You’re worried about meeting day-to-day expenses or saving for things like college. Creditors and debt collectors are blowing up your phone. You’ve repeatedly been denied for loans or credit cards. If any of this sounds familiar, chances are you need help straightening out your finances.
If you’ve never sought out professional help before, it’s easy to get confused by the alphabet soup of acronyms surrounding financial professionals. Do you go with a CFP, CFA, CIC, CPA, ChFC or PFS? Uh, what?
However, there’s one three-letter combination you should know — AFC® (Accredited Financial Counselor®), a special financial professional designation created by The Association for Financial Counseling and Planning Education® (AFCPE®).
I spoke with the AFCPE’s Executive Director Rebecca Wiggins to find out why you might want to see a financial counselor.
1. They specialize in everyday problems
While a Certified Financial Planner® (CFP®) is a good option when you’re trying to grow your investments or plan for retirement, an AFC focuses on the complex problems you’re facing today.
Specifically they specialize in problems common to low- and middle-class families like debt, credit issues and building fundamental financial management skills. But financial stress and overspending are not exclusive to one particular income bracket.
“One of the big things our professionals are able to do is help people establish and understand how to maintain a realistic spending plan, live within their means and set goals for a brighter financial future,” Wiggins said. “Most of the time it’s about helping them to see their lives through a financial lens and to find savings opportunities like making coffee at home.”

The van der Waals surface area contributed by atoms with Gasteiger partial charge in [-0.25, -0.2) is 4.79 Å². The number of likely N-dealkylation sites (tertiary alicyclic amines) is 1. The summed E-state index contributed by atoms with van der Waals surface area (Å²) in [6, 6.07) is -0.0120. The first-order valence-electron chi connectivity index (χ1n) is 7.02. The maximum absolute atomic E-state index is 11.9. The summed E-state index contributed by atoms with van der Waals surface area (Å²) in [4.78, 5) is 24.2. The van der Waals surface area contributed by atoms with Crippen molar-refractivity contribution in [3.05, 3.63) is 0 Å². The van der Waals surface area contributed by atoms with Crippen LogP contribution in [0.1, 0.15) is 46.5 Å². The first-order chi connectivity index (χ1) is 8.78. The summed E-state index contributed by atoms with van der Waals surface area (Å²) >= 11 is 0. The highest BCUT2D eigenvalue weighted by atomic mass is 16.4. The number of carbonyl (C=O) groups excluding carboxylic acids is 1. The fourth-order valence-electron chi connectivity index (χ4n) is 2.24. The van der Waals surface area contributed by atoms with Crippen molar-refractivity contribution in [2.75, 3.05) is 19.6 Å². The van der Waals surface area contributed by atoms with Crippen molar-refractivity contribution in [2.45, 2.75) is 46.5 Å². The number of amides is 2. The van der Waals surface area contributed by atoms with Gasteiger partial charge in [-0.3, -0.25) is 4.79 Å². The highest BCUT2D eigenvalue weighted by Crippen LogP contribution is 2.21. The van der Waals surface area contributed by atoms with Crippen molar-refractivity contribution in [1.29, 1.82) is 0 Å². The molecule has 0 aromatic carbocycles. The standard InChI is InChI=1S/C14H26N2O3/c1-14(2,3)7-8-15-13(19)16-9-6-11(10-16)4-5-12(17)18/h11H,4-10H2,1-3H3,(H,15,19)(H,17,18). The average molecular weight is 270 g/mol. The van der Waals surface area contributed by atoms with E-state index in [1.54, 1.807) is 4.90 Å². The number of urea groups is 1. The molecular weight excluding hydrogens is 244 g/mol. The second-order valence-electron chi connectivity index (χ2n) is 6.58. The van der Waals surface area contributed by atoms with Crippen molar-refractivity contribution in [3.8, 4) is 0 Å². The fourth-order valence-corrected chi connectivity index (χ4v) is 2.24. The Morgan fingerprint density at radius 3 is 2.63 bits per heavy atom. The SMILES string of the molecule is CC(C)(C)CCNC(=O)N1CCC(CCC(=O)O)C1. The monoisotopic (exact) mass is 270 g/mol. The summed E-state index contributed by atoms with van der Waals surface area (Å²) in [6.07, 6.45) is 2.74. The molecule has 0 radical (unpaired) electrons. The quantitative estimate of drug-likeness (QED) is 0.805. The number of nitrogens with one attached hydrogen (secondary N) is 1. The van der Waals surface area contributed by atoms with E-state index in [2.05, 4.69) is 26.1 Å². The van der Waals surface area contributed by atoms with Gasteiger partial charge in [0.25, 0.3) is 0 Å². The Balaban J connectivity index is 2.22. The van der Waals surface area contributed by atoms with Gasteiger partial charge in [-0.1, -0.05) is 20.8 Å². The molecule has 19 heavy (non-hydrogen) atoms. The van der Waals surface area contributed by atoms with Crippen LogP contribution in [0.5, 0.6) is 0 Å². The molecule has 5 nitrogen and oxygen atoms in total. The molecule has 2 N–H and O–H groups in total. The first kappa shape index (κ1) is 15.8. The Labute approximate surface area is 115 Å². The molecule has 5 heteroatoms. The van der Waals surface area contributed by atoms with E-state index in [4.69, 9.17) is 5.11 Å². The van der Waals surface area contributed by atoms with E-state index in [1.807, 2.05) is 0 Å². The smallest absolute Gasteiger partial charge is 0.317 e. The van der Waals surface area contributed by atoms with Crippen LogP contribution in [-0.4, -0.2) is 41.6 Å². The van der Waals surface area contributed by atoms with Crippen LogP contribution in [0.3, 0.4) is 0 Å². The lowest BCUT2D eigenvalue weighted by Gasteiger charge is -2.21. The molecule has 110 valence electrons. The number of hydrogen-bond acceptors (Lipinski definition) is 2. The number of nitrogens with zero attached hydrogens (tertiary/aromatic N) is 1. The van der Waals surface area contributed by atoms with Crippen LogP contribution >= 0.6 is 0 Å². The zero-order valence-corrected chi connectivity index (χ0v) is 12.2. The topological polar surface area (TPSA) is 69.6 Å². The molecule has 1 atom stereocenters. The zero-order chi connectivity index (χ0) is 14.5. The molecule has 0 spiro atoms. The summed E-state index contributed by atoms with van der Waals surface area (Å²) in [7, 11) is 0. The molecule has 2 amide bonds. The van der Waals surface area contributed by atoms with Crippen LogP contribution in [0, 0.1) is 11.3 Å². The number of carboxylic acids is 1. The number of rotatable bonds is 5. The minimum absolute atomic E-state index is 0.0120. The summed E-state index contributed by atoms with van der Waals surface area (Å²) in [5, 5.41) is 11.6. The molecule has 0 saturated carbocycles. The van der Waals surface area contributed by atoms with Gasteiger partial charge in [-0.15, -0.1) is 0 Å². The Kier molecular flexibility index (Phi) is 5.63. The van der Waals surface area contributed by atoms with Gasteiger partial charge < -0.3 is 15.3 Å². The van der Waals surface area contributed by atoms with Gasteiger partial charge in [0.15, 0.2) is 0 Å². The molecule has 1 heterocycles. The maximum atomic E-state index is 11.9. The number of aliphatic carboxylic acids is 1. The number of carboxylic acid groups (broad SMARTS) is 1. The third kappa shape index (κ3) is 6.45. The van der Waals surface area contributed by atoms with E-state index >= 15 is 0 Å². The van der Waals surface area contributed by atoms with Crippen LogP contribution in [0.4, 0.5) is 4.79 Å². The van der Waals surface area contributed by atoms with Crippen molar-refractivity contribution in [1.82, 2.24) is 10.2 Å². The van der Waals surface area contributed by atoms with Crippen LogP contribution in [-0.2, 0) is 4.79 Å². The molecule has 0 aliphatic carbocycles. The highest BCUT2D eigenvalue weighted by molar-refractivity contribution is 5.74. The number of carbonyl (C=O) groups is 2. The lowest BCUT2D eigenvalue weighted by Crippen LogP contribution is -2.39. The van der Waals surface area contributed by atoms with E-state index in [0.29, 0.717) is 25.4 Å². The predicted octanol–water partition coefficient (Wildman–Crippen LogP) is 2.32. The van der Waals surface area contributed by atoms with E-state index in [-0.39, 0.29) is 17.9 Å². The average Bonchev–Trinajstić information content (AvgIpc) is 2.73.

2. They take a holistic approach to personal finance
AFCs realize a variety of factors affect your financial health. They work to understand what is driving a particular client’s issues and help him or her make the best choices.
“[AFCs] really look at the whole individual and their life situation,” Wiggins said. “They will help the client understand what the underlying causes are to some of these issues related to emotional connections with money, behavior issues and other things that may be triggers.”
3. They’re not trying to sell you something
Commission-based financial planners make their money by selling their clients investment packages like mutual funds and other financial products. While these products have the potential to make you some money, the professionals selling them may be placing their interests before yours.
“[AFCs] provide an education and help the client understand what their options are, but at no point are they selling a product,” Wiggins said. “And that’s a big distinction.”
4. They require ongoing education
An AFC’s education doesn’t end the moment they receive their accreditation. To maintain their standing with the AFCPE, financial counselors must complete continuing education units every two year reporting period.
“People should understand the value of what those marks mean,” Wiggins said. “AFCs require an ongoing, comprehensive professional development and a strong commitment to a code of ethics.”
5. They’re well-versed in the latest research
Twice a year, AFCPE publishes the Journal of Financial Counseling and Planning, featuring the latest peer-reviewed research from academics and experts alike. In it, AFCs discover the latest financial management and counseling techniques.
“When you join the association as a member, you get access to this really great research journal and newsletter articles about what’s going on in the field,” Wiggins said. “When we started just over 30 years ago, experts in the field recognized the need for an association to provide support and set the standards for the field of financial counseling and education.”
It’s also important to approach counseling with the right attitude. While a single session has its own benefits, don’t expect an AFC to clear up your financial woes overnight.
“You can’t expect to go on a diet for one day and have results,” Wiggins said. “If you really want to not only fix your immediate issue, but go deeper for lasting behavior changes, a several session engagement is ideal.”
To start working with your very own AFC, visit members.afcpe.org/search to find one in your area.
Photo credit: arbored.com